Environmental Permits: Public Property Rights in Private Lands and the Extraction and Redistribution of Private Wealth
UVA Law Faculty Affiliations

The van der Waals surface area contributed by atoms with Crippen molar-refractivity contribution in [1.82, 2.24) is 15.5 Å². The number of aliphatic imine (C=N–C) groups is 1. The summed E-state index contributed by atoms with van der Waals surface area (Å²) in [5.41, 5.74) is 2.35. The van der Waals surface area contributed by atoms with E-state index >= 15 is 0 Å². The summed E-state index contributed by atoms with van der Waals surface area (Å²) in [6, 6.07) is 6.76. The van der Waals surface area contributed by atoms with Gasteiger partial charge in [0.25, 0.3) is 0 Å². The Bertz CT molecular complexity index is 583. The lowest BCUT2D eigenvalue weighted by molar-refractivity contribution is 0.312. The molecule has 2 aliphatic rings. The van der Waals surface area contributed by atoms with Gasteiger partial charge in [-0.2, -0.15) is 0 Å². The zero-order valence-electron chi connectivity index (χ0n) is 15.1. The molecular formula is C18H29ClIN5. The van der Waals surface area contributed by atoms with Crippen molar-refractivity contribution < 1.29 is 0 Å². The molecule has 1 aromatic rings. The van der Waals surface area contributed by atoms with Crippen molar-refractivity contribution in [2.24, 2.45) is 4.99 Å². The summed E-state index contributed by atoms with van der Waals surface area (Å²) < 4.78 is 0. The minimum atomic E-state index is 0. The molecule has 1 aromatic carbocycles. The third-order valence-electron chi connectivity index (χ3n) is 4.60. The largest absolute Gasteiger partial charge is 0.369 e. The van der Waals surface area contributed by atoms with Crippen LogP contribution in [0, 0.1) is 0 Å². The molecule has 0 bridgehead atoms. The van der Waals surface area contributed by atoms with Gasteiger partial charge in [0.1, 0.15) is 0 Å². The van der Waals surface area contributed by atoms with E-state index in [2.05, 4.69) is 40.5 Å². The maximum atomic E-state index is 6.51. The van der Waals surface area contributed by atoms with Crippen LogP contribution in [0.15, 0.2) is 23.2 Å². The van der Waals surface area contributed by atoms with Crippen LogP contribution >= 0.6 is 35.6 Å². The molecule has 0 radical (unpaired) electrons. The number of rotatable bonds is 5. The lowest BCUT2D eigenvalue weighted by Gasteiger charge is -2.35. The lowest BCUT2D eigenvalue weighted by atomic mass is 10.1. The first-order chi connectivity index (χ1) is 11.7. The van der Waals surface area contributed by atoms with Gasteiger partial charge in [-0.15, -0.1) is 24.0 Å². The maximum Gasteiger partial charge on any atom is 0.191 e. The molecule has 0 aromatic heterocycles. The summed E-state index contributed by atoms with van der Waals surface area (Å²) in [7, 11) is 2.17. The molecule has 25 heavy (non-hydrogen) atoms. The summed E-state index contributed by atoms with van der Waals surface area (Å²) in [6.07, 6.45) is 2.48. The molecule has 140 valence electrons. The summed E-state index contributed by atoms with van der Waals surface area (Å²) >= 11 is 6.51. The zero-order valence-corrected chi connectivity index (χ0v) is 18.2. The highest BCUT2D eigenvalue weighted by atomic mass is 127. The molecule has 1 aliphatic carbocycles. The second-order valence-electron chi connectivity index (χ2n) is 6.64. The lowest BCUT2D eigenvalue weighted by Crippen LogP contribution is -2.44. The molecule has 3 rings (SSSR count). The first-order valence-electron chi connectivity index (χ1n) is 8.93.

This Essay explores how private landowners bargain with federal environmental regulatory authorities under two important federal environmental permit regimes: wetlands permits under section 404 of the Clean Water Act and incidental take permits under Section 10 of the Endangered Species Act. These permit regimes transfer a landowner’s common-law development right to federal regulators, creating what are in effect public property rights in private lands. Unlike common-law property rights protection, under which injunctive relief and potential criminal sanctions for violating such an injunction are available only after a court balances the harm caused by the potentially enjoined activity against the social value of that activity, simply by issuing a cease and desist order, federal regulatory agencies such as the Army Corps of Engineers (for wetlands) and the U.S. Fish and Wildlife Agency (for species) can unilaterally trigger the accrual of fines and risk of imprisonment. Landowners are forced to bargain with federal regulators to buy back the right to develop their lands. This article explains the impact on incentives in bargaining of three key features of the reverse eminent domain system created by federal wetlands and species permitting: 1) whereas under a private nuisance regime, an adjacent landowner seeking an injunction bears the legal burden and cost of establishing her right to such relief, under an environmental permits regime, it is the private landowner who carries the burden and the bulk of the cost of persuading a court that the agency does not have a legal right to prevent the land use; 2) in determining whether the agency has a right to prevent private land use, courts do not balance the social value of the landowner’s development against the public value of its cessation; instead, courts defer to the agency – the ostensible rights holder – in determining if the agency has a right; 3) unlike private nuisance, where a private landowner does not risk fines or imprisonment unless and until a court has found that her land use if violating the rights of others, with environmental permits, merely by issuing a cease and desist order, federal environmental agencies trigger the accrual of civil and criminal penalties and a risk of imprisonment. The article shows these three features radically alter bargaining incentives – for example, making delay, which is typically a tactic used by potential buyers to get a lower price, instead into a force for sellers that causes buyers to pay more for permits – and create incentives that have little to do with the underlying social costs and benefits of the land use restrictions sought by federal regulators. Instead, under such deals, federal regulators permit development, but only if the developing landowner pays some other private landowner for its promise to preserve wetlands or species habitat elsewhere. In practice, environmental permit regimes – justified by the need to prevent irreversible, non-compensable harm – function as a system that routinely coerce compensation and redistribute private wealth among private landowners.